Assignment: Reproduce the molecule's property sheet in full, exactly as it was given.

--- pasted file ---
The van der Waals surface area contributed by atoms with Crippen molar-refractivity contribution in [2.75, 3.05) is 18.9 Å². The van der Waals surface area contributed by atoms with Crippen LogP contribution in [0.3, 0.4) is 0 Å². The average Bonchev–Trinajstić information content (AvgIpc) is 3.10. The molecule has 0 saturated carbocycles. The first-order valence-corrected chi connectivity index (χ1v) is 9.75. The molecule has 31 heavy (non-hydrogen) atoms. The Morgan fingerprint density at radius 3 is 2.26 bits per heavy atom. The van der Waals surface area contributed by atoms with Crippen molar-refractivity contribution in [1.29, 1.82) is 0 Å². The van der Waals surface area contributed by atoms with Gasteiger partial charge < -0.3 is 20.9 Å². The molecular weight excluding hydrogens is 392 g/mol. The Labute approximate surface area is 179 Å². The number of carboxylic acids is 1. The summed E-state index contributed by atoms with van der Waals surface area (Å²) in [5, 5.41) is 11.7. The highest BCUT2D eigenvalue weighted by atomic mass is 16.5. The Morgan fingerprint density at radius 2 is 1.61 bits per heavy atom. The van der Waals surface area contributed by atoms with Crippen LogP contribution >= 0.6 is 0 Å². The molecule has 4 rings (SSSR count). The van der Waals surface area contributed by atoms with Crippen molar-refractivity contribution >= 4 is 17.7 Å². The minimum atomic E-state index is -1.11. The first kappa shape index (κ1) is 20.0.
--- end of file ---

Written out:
The van der Waals surface area contributed by atoms with Crippen molar-refractivity contribution in [2.75, 3.05) is 18.9 Å². The van der Waals surface area contributed by atoms with Crippen LogP contribution in [0.3, 0.4) is 0 Å². The average Bonchev–Trinajstić information content (AvgIpc) is 3.10. The molecule has 0 saturated carbocycles. The first-order valence-corrected chi connectivity index (χ1v) is 9.75. The molecule has 31 heavy (non-hydrogen) atoms. The Morgan fingerprint density at radius 3 is 2.26 bits per heavy atom. The van der Waals surface area contributed by atoms with Crippen molar-refractivity contribution in [1.29, 1.82) is 0 Å². The van der Waals surface area contributed by atoms with Gasteiger partial charge < -0.3 is 20.9 Å². The molecular weight excluding hydrogens is 392 g/mol. The Labute approximate surface area is 179 Å². The number of carboxylic acids is 1. The summed E-state index contributed by atoms with van der Waals surface area (Å²) in [5, 5.41) is 11.7. The highest BCUT2D eigenvalue weighted by atomic mass is 16.5. The Morgan fingerprint density at radius 2 is 1.61 bits per heavy atom. The van der Waals surface area contributed by atoms with Crippen LogP contribution >= 0.6 is 0 Å². The molecule has 4 rings (SSSR count). The van der Waals surface area contributed by atoms with Crippen molar-refractivity contribution >= 4 is 17.7 Å². The minimum atomic E-state index is -1.11. The first kappa shape index (κ1) is 20.0.